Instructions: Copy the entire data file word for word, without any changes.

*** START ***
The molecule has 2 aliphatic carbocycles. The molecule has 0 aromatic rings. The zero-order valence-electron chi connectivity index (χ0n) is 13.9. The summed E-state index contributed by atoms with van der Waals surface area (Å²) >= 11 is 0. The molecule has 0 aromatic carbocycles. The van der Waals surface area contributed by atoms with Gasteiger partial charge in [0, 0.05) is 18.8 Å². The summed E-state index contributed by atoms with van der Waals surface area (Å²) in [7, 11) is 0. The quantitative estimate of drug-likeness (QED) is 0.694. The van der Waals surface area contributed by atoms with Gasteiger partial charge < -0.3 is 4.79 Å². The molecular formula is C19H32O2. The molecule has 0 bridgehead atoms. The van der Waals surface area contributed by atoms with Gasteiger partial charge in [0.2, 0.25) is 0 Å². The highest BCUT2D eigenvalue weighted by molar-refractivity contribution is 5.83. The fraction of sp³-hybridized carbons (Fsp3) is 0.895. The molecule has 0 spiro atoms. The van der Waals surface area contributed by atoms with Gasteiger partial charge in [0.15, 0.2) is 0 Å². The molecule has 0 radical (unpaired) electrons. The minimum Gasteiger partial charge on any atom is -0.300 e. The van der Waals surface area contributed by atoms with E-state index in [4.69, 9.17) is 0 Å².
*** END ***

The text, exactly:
The molecule has 2 aliphatic carbocycles. The molecule has 0 aromatic rings. The zero-order valence-electron chi connectivity index (χ0n) is 13.9. The summed E-state index contributed by atoms with van der Waals surface area (Å²) >= 11 is 0. The molecule has 0 aromatic carbocycles. The van der Waals surface area contributed by atoms with Gasteiger partial charge in [0, 0.05) is 18.8 Å². The summed E-state index contributed by atoms with van der Waals surface area (Å²) in [7, 11) is 0. The quantitative estimate of drug-likeness (QED) is 0.694. The van der Waals surface area contributed by atoms with Gasteiger partial charge < -0.3 is 4.79 Å². The molecular formula is C19H32O2. The molecule has 0 bridgehead atoms. The van der Waals surface area contributed by atoms with Gasteiger partial charge in [0.2, 0.25) is 0 Å². The highest BCUT2D eigenvalue weighted by molar-refractivity contribution is 5.83. The fraction of sp³-hybridized carbons (Fsp3) is 0.895. The molecule has 0 spiro atoms. The van der Waals surface area contributed by atoms with Gasteiger partial charge in [0.15, 0.2) is 0 Å². The molecule has 0 radical (unpaired) electrons. The minimum Gasteiger partial charge on any atom is -0.300 e. The van der Waals surface area contributed by atoms with E-state index in [4.69, 9.17) is 0 Å².